I’ve had my mind on a million things and wasn’t able to get to my blogsletter (I still don’t know what to call these Substack posts 😅), but I thought I’d make it up to you by chatting a little bit about whether or not you are expected—at any point—to pay for publication.

First, a little context: there are 3 major ways to publish a book that determine if, when, and where there are any costs.

  1. Traditional: You work with a press who (spoiler!) pays all costs associated with publication in exchange for your book’s rights.
  2. Self/Indie: You publish your book on your own and are responsible for all moving pieces (editing, cover design, ISBN registration, copyright permissions, etc.).
  3. Hybrid: A “pay-to-publish” model that offers a team for structure and guidance, while still acknowledging your creative vision and full ownership of work.

When do you pay if traditional publishing?


That is the appeal of working with a publisher—they take on all the costs. Some will have larger budgets than others (a Mom-n-Pop press vs. HarperCollins), which might influence the kind of support you get (ex: marketing), but you never ever pay when traditionally publishing.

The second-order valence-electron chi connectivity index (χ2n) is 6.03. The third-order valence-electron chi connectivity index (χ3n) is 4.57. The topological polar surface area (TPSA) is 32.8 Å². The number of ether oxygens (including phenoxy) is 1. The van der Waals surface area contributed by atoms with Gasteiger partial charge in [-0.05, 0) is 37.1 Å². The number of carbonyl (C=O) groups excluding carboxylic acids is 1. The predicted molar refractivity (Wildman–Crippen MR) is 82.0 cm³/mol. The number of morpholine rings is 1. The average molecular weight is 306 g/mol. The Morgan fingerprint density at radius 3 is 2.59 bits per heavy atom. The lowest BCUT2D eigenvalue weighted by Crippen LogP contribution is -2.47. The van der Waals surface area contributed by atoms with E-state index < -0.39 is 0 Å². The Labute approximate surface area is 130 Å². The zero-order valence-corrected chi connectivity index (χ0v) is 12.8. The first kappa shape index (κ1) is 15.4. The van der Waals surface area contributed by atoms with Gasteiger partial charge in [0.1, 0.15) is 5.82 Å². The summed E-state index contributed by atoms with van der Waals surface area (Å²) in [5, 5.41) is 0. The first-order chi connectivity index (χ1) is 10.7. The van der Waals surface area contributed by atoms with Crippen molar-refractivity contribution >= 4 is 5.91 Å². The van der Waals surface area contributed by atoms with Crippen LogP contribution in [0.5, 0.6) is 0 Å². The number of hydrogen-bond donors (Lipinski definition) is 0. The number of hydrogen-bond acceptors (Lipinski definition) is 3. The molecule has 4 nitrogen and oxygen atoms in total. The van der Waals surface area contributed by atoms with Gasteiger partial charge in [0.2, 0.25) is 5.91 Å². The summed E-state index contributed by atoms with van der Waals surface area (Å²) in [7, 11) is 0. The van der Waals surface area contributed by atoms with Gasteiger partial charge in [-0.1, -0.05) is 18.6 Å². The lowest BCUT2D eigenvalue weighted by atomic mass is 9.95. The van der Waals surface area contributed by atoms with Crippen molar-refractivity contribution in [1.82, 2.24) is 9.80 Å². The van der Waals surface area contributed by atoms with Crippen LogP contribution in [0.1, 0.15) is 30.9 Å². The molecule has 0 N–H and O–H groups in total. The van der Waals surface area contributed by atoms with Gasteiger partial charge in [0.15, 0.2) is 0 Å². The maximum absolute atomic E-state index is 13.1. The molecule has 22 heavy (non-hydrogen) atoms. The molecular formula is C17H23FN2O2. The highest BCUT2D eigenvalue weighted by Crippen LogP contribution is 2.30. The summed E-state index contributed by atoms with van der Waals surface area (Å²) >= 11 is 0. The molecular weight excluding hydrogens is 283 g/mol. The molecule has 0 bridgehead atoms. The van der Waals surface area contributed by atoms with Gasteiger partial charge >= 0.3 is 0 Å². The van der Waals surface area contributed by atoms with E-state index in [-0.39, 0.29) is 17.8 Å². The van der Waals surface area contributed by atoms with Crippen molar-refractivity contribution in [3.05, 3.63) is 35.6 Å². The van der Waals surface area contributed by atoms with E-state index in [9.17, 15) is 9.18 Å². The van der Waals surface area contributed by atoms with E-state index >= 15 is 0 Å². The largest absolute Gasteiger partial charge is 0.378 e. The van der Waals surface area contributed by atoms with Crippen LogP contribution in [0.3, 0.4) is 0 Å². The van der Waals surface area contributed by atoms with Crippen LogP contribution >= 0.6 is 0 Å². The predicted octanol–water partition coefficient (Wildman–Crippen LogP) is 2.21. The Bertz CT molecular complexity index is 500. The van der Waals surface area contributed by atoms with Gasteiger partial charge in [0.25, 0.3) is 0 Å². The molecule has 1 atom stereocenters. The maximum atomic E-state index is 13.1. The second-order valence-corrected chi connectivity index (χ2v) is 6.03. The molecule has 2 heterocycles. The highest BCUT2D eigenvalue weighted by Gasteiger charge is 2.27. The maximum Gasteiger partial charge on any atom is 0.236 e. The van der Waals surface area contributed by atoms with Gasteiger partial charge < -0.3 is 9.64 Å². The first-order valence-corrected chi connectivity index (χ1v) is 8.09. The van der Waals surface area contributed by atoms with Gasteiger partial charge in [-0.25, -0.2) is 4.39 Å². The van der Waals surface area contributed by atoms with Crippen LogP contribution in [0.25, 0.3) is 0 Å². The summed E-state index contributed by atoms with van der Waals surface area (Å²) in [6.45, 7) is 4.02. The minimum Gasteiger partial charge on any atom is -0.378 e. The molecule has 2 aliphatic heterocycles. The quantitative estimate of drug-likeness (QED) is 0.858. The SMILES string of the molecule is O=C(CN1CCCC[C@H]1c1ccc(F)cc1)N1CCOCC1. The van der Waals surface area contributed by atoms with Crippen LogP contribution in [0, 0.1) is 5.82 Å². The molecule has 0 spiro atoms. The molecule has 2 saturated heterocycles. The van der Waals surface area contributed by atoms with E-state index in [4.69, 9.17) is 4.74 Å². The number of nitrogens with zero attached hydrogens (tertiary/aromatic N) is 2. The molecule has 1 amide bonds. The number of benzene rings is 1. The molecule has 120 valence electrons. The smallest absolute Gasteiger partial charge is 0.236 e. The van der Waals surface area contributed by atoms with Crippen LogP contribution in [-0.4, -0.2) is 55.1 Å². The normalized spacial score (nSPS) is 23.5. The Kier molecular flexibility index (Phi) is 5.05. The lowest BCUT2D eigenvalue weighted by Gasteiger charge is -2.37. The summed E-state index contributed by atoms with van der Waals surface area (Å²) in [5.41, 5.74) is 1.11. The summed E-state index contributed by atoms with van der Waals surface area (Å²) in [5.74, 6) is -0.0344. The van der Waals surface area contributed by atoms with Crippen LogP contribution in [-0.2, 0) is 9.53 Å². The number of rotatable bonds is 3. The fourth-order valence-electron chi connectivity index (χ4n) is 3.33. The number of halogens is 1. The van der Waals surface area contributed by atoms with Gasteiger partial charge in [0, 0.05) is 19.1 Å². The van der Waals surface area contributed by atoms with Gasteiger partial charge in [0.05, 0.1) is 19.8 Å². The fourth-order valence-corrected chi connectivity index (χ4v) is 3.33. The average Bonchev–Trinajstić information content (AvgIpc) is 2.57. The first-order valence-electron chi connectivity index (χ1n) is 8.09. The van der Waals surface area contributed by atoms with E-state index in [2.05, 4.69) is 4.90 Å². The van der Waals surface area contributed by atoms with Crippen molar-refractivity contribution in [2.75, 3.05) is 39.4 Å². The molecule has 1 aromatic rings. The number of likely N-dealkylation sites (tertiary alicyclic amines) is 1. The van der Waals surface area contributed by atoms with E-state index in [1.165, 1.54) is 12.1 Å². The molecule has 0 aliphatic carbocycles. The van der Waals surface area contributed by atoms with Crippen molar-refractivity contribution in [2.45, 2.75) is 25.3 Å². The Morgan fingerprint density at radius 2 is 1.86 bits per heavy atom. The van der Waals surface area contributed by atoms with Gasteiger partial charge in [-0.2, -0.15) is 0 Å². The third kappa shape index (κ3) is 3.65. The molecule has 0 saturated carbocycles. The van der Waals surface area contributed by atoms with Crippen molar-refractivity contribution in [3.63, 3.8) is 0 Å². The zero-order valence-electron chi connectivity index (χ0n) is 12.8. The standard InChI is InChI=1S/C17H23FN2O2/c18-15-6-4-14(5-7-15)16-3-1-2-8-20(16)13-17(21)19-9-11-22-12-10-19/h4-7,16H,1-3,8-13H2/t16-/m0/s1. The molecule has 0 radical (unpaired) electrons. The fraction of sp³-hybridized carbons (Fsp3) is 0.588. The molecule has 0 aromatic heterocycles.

The only exception would be any preparatory work you do in order to make your manuscript look as appealing as possible to an agent or editor, who are heavily connected with publishers. This includes:

When do you pay if you’re self-publishing?


You’ll pay for pretty much everything, whether you’re doing it or hiring someone to help you do it. I’ve worked with indie authors who have hired me or a colleague of mine to help develop a marketing plan for them or upload their materials to Amazon for publication.

Some basic elements you might fund include:

When do you pay if you’re hybrid publishing?

It varies. These presses might require payment up-front or may offer payment plans spread out over time.

Because each of them can operate in their own way, this is the basic process you can expect to go through as a client:

  1. Submit your materials for review (yes, there is still a vetting process for hybrid presses; this often separates them from vanity presses)
  2. If accepted, they will offer you some packages or a la carte options with varying prices
    1. A basic package might include design, production, and distribution.
    2. An enhanced package might include the above PLUS developmental editing, marketing material, and/or media outreach
  3. You’ll review the details (including payment) and sign a contract
  4. Begin the work, depending on the option(s) you chose

Sometimes hybrid presses will outline their basic structure on their website, like SheWrites Press. If you have any questions about this, reach out to them or request a consultation (these are often free).

Hopefully this helped offer a bit of a clearer picture if you’re someone who’s been considering your publishing options and wanted to learn a bit more about the cost(s) involved in publishing.

As always, reach out with any additional thoughts or questions you have!

⭐ Let’s keep the conversation going! Email me at lauren@laurenericksonofficial.com 

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